on the bed of a planer, lathe, or the like, along which a
table or carriage moves.
12. (Law) Right of way. See below.
By the way
, in passing; apropos; aside; apart from, though
connected with, the main object or subject of discourse.
By way of
, for the purpose of; as being; in character of.
. (Fort.) See Covered way
, under Covered
In the family way
. See under Family
In the way
, so as to meet, fall in with, obstruct, hinder,
In the way with
, traveling or going with; meeting or being
with; in the presence of.
. (Astron.) See Galaxy
, No ways
. See Noway
, in the
On the way
, traveling or going; hence, in process;
advancing toward completion; as, on the way to this
country; on the way to success.
Out of the way
. See under Out
Right of way
(Law), a right of private passage over
another's ground. It may arise either by grant or
prescription. It may be attached to a house, entry, gate,
well, or city lot, as well as to a country farm. --Kent.
To be under way
, or To have way
(Naut.), to be in motion,
as when a ship begins to move.
To give way
. See under Give
To go one's way
, or To come one's way
, to go or come; to
depart or come along. --Shak.
To go one's way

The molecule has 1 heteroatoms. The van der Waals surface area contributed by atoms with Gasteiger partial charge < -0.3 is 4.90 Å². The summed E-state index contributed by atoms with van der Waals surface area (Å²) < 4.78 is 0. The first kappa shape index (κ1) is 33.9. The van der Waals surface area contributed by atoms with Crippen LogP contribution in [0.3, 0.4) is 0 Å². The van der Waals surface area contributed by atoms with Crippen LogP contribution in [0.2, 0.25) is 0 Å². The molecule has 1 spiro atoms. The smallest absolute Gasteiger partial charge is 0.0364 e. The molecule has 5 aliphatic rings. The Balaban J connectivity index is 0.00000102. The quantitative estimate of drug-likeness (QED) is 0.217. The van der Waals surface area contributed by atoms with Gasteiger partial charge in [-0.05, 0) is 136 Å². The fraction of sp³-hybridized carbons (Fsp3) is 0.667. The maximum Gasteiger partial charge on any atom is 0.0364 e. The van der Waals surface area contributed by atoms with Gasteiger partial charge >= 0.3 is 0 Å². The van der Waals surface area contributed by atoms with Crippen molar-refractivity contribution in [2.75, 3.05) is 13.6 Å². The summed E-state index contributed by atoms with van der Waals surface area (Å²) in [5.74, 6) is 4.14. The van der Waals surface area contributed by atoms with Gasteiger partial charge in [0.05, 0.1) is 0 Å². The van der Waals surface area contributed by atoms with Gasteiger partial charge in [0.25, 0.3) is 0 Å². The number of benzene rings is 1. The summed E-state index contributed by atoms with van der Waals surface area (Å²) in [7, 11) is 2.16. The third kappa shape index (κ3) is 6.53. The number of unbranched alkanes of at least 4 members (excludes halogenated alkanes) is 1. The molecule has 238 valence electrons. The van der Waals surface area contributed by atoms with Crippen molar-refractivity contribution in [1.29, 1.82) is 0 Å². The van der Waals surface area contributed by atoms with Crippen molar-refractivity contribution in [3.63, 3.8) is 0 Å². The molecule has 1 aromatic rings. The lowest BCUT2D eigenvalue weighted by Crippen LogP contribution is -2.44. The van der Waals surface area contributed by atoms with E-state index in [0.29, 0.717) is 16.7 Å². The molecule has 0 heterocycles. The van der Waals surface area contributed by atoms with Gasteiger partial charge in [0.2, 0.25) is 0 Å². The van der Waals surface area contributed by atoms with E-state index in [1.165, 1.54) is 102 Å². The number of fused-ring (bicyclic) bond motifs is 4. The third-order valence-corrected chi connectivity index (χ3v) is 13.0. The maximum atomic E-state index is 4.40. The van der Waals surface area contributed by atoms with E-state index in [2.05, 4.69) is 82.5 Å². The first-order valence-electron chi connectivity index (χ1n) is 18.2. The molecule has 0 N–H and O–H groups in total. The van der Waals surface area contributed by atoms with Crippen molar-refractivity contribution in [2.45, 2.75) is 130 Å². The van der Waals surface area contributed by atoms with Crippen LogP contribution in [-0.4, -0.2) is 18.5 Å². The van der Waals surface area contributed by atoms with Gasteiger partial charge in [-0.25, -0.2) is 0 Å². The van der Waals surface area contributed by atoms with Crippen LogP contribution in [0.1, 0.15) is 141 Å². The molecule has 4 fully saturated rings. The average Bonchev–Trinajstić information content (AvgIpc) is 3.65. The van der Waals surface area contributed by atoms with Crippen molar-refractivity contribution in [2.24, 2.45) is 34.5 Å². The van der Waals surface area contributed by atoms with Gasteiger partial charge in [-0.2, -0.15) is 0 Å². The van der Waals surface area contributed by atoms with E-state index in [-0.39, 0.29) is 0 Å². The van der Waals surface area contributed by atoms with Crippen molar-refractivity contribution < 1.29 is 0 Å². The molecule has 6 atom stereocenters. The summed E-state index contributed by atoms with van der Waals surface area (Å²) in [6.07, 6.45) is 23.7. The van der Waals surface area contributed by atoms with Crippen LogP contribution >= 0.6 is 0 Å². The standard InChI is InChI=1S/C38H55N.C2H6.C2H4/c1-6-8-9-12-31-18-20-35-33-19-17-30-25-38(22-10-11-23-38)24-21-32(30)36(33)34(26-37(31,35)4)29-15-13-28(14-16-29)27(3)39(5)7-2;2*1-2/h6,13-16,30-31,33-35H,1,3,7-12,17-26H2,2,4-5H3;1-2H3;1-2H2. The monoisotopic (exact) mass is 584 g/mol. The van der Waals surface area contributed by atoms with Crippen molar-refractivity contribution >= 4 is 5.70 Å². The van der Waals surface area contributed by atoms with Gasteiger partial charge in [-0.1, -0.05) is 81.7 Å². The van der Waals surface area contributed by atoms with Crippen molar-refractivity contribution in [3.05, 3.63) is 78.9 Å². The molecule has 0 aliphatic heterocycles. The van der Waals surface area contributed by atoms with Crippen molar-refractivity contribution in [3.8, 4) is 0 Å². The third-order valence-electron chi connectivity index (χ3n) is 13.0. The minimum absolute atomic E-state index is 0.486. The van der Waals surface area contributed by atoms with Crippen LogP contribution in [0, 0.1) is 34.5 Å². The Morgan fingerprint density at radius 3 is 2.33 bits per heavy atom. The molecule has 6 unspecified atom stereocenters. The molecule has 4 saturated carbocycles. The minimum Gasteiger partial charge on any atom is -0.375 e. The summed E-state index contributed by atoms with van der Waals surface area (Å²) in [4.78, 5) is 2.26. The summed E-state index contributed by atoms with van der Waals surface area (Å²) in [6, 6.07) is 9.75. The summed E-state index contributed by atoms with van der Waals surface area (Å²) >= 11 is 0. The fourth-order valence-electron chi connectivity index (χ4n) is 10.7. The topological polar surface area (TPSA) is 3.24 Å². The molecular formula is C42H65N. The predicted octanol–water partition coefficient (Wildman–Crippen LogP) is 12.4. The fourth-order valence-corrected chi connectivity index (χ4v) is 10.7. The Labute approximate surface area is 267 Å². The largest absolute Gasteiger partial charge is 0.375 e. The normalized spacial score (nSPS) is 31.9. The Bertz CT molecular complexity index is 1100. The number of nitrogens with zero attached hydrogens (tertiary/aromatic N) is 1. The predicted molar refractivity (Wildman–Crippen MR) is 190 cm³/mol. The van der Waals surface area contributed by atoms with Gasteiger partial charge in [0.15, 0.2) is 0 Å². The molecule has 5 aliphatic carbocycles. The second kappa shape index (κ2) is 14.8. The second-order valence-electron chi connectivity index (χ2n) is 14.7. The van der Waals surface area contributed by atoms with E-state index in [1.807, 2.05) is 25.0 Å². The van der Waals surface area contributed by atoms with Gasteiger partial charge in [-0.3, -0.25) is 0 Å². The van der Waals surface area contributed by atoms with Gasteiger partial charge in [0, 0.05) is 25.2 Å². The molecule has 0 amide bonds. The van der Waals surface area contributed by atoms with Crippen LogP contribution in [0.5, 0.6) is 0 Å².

to proceed in a manner favorable to one; --
To come one's way
to come into one's possession (of
objects) or to become available, as an opportunity; as,
good things will come your way.
To go the way of all the earth
to go the way of all flesh
To make one's way
, to advance in life by one's personal
To make way
. See under Make
, v. t.
Ways and means
(a) Methods; resources; facilities.
(b) (Legislation) Means for raising money; resources for
, permission to cross, or a right of way across,
land; also, rent paid for such right. [Eng]
Way of the cross
(Eccl.), the course taken in visiting in
rotation the stations of the cross. See Station
, n., 7
Way of the rounds
(Fort.), a space left for the passage of
the rounds between a rampart and the wall of a fortified
, a pane for cartage in irrigated land. See Pane
n., 4. [Prov. Eng.]
, a passenger taken up, or set down, at some
intermediate place between the principal stations on a
line of travel.
Ways of God
, his providential government, or his works.
, an intermediate station between principal
stations on a line of travel, especially on a railroad.
, a train which stops at the intermediate, or way,
stations; an accommodation train.
, the surveyor of a road.
Syn: Street; highway; road.
. Way is generic,
denoting any line for passage or conveyance; a highway
is literally one raised for the sake of dryness and
convenience in traveling; a road is, strictly, a way
for horses and carriages; a street is, etymologically,
a paved way, as early made in towns and cities; and,
hence, the word is distinctively applied to roads or
highways in compact settlements.
All keep the broad highway, and take delight
With many rather for to go astray. --Spenser.
There is but one road by which to climb up.
Darkens the streets, then wander forth the sons
Of Belial, flown with insolence and wine.